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Courtney Love and Kurt Cobain
Courtney Love and Kurt Cobainvia

Kurt Cobain’s definitive style moments

From his staple white sunglasses to the infamous MTV Unplugged cardigan, we look back at some of the musician’s most iconic looks

As well as being Nirvana’s frontman, Kurt Cobain was and is today one of the most influential style icons of our times. The posterboy for grunge, Cobain’s style remains influential on the catwalk and on the street – from Marc Jacobs’ SS93 collection for Perry Ellis (which he and Courtney Love burned, after the designer sent it to them as a gift), to Hedi Slimane’s SS16 men’s collection for Saint Laurent, 20 years later. Of course conversation around the musician’s style is ladden with irony: his insouciant, charity-shop aesthetic embodied the very spirit of the Seattle-born music genre and the anti-fashion sentiment it inherited from its forebears of hippie and punk. But as the Cobain’s iconic MTV Unplugged cardigan goes on sale, we look back at five of his definitive style moments – from his appearance on the MTV to his cover of The Face magazine.


Here, Cobain is photographed by David Sims in a floral frock for the cover of the September 1993 issue of The Face. However this wasn’t the only time musician donned women’s clothing, he frequently wore 40s-by-way-of-70s feminine dresses, (badly chipped) red nail varnish and (badly smudged) eyeliner. Apart from this cover, one of his most famous cross-dressing moments was in 1994, when he wore a yellow high-collared ball gown to MTV Headbanger’s ball.


Christian Roth’s oval-shapped sunglasses are a Kurt Cobain staple. He wore them in white and, here photographed with Courtney Love and their daughter Frances, in red, teamed with a striped t-shirt. These shades made an appearance in Hedi Slimane’s surf-inspired SS16 men’s collection, which was unveiled at Paris Fashion Week this June.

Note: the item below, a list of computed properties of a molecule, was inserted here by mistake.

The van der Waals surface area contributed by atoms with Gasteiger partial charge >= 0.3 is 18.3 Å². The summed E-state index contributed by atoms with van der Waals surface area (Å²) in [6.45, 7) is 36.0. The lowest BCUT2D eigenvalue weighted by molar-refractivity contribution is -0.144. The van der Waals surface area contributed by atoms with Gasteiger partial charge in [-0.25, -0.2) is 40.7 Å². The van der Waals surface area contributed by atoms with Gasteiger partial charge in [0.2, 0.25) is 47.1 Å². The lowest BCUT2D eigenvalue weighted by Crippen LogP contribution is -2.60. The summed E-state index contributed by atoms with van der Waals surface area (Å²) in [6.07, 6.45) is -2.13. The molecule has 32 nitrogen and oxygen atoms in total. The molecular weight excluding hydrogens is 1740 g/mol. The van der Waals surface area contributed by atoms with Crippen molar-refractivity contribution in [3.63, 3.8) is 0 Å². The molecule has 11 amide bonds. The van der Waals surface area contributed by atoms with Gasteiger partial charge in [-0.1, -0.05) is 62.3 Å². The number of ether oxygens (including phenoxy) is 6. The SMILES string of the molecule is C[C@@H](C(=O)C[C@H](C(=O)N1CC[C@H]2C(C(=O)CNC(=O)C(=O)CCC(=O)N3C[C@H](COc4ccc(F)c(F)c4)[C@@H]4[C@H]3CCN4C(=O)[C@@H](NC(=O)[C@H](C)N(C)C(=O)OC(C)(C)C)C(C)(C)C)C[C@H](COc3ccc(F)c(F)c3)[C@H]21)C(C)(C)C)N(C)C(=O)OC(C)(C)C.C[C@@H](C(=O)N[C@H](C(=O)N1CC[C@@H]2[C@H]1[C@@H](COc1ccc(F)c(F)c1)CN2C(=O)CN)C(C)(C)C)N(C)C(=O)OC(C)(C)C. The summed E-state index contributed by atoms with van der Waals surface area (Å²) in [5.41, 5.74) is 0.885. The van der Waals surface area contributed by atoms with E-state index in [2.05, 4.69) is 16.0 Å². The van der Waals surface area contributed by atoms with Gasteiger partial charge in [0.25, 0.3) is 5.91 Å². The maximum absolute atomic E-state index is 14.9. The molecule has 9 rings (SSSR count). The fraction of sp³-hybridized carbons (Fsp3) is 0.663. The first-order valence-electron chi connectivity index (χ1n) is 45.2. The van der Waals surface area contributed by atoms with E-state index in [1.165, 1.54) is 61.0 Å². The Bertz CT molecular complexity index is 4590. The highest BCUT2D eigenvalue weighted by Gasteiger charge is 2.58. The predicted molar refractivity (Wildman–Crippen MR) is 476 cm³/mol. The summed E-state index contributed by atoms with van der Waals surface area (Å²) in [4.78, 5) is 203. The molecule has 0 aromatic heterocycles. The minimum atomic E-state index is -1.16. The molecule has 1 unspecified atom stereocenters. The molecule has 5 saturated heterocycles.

Worn during Nirvana’s ‘MTV Unplugged’ performance in New York on November 18, 1993, Cobain’s fuzzy green cardigan is one of his most iconic items of clothing. Today it was announced that the cardi is going up for auction, where it is expected to reach in the region of £25,000. Complete with a white t-shirt and pair of baggy jeans, the outfit epitomises Cobain’s nonchalant approach to fashion.


While the image of Cobain and his tousled blonde locks is embedded deep with in our cultural consciousness, he also experimented with other colours, from electric-blue to slime-green. Most famously, he dyed it red (using heavily coloured soft drink Kool Aid). A crimson-hair Cobain appeared the music video of “In Bloom”, which was released in 1992.


A key part of grunge style was its DAF attitude. Clothes were second-hand, sourced from charity shops, unbranded, unwashed, undersized or oversized, miss-matched and, as exemplified here, tattered. It inherited – and amalgamated – this approach to fashion from two of its similarly anti-establishment subcultural forebears: hippie and punk. This picture was part of a series of photographs taken by Cobain’s friend Youri Lenquette and were the last taken of him before his suicide on April 5, 1994.

Watch the trailer for Brett Morgen’s 2015 authorised documentary of the late musician ‘Kurt Cobain: Montage of Heck’ below: